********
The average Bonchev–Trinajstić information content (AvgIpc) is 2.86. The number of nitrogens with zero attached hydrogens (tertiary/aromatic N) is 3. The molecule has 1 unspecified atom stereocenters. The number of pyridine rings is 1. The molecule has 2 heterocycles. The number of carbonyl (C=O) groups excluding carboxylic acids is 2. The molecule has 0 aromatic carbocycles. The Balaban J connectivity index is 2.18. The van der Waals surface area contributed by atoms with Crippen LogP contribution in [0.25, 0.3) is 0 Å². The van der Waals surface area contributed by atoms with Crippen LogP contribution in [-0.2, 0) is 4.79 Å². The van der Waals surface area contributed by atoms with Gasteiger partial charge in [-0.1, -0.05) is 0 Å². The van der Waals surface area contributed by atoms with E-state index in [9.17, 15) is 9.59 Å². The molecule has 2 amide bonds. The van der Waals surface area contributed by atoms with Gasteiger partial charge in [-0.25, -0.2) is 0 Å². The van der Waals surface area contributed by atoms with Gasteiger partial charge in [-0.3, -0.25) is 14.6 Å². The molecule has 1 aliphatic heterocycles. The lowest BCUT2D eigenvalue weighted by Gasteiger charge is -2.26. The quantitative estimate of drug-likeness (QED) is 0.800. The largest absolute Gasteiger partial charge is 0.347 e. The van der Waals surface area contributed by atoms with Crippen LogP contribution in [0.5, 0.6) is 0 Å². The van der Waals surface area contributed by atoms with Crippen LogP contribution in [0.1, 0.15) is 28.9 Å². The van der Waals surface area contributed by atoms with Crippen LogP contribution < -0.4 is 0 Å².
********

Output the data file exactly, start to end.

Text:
The average Bonchev–Trinajstić information content (AvgIpc) is 2.86. The number of nitrogens with zero attached hydrogens (tertiary/aromatic N) is 3. The molecule has 1 unspecified atom stereocenters. The number of pyridine rings is 1. The molecule has 2 heterocycles. The number of carbonyl (C=O) groups excluding carboxylic acids is 2. The molecule has 0 aromatic carbocycles. The Balaban J connectivity index is 2.18. The van der Waals surface area contributed by atoms with Crippen LogP contribution in [0.25, 0.3) is 0 Å². The van der Waals surface area contributed by atoms with Crippen LogP contribution in [-0.2, 0) is 4.79 Å². The van der Waals surface area contributed by atoms with Gasteiger partial charge in [-0.1, -0.05) is 0 Å². The van der Waals surface area contributed by atoms with E-state index in [9.17, 15) is 9.59 Å². The molecule has 2 amide bonds. The van der Waals surface area contributed by atoms with Gasteiger partial charge in [-0.25, -0.2) is 0 Å². The van der Waals surface area contributed by atoms with Gasteiger partial charge in [-0.3, -0.25) is 14.6 Å². The molecule has 1 aliphatic heterocycles. The lowest BCUT2D eigenvalue weighted by Gasteiger charge is -2.26. The quantitative estimate of drug-likeness (QED) is 0.800. The largest absolute Gasteiger partial charge is 0.347 e. The van der Waals surface area contributed by atoms with Crippen LogP contribution in [0.5, 0.6) is 0 Å². The van der Waals surface area contributed by atoms with Crippen LogP contribution in [0.1, 0.15) is 28.9 Å². The van der Waals surface area contributed by atoms with Crippen LogP contribution < -0.4 is 0 Å².